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William Tyndale

Today, 7 October, is yet another enigma in the Calendar of the Anglican Church in Aotearoa, New Zealand and Polynesia. Everyone else who commemorates William Tyndale follows John Foxe in assigning that celebration to 6 October. Since this provinces Revised Calendar of 1972, 6 October has had the celebration of The Saints and Martyrs of Asia. We know about this province’s doctrine of only one celebration per day (no choice in the Anglican Church of Or!!!) – but, I have asked people who were actually involved in this decisions, and I have not been able to find out why 6 October has been chosen for The Saints and Martyrs of Asia, and why that then has bumped William Tyndale to the next day, 7 October.

William Tyndale (c. 1494 – 1536) was an English priest. He was the first person to produce an English translation of the Bible directly from the Hebrew and Greek texts. Erasmus had made the Greek New Testament available in Europe. Tyndale was also the first English translator of the Bible to be able to use the printing press – a huge advantage. A strong linguist, there was no one good enough to teach him Hebrew – so he went to contintental Europe to learn that.

In Foxe’s Book of Martyrs (Chapter XII) Tyndale meets a scholar who says, “We were better to be without God’s laws than the pope’s.” Foxe records Tyndale’s reply: “”I defy the pope, and all his laws;” and added, “If God spared him life, ere many years he would cause a boy that driveth the plough to know more of the Scripture than he did.””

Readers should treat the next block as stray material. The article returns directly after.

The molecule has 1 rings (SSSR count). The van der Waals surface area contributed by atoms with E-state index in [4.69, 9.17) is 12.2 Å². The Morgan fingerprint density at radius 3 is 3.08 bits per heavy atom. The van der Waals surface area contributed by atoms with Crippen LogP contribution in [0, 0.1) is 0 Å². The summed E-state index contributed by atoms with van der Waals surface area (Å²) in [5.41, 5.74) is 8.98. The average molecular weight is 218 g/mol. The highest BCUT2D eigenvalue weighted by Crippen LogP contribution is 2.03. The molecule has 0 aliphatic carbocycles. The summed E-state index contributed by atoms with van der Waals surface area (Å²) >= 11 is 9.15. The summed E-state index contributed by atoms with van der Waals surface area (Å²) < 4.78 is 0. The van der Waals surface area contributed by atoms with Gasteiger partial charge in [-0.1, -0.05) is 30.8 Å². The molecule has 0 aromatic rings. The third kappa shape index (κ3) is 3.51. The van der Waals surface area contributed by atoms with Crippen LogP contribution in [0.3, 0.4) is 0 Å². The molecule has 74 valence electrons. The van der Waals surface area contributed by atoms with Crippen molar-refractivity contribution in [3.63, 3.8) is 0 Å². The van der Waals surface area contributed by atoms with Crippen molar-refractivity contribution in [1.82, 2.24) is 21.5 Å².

Henry VIII’s men pursued him to continental Europe. In 1535, Tyndale was arrested for heresy. He was imprisoned near Brussels for over a year. He was tried, strangled, and burnt at the stake. His last words were, “Lord, open the king of England’s eyes.”

It is estimated that in the King James New Testament 84% comes from Tyndale’s Bible, and in the Old Testament 76% does.

These are some of the phrases we regularly use that go back to Tyndale:
* lead us not into temptation but deliver us from evil
* knock and it shall be opened unto you
* twinkling of an eye
* a moment in time
* fashion not yourselves to the world
* seek and you shall find
* ask and it shall be given you
* judge not that you not be judged
* the word of God which liveth and lasteth forever
* let there be light
* the powers that be
* my brother’s keeper
* the salt of the earth
* a law unto themselves
* filthy lucre
* it came to pass
* gave up the ghost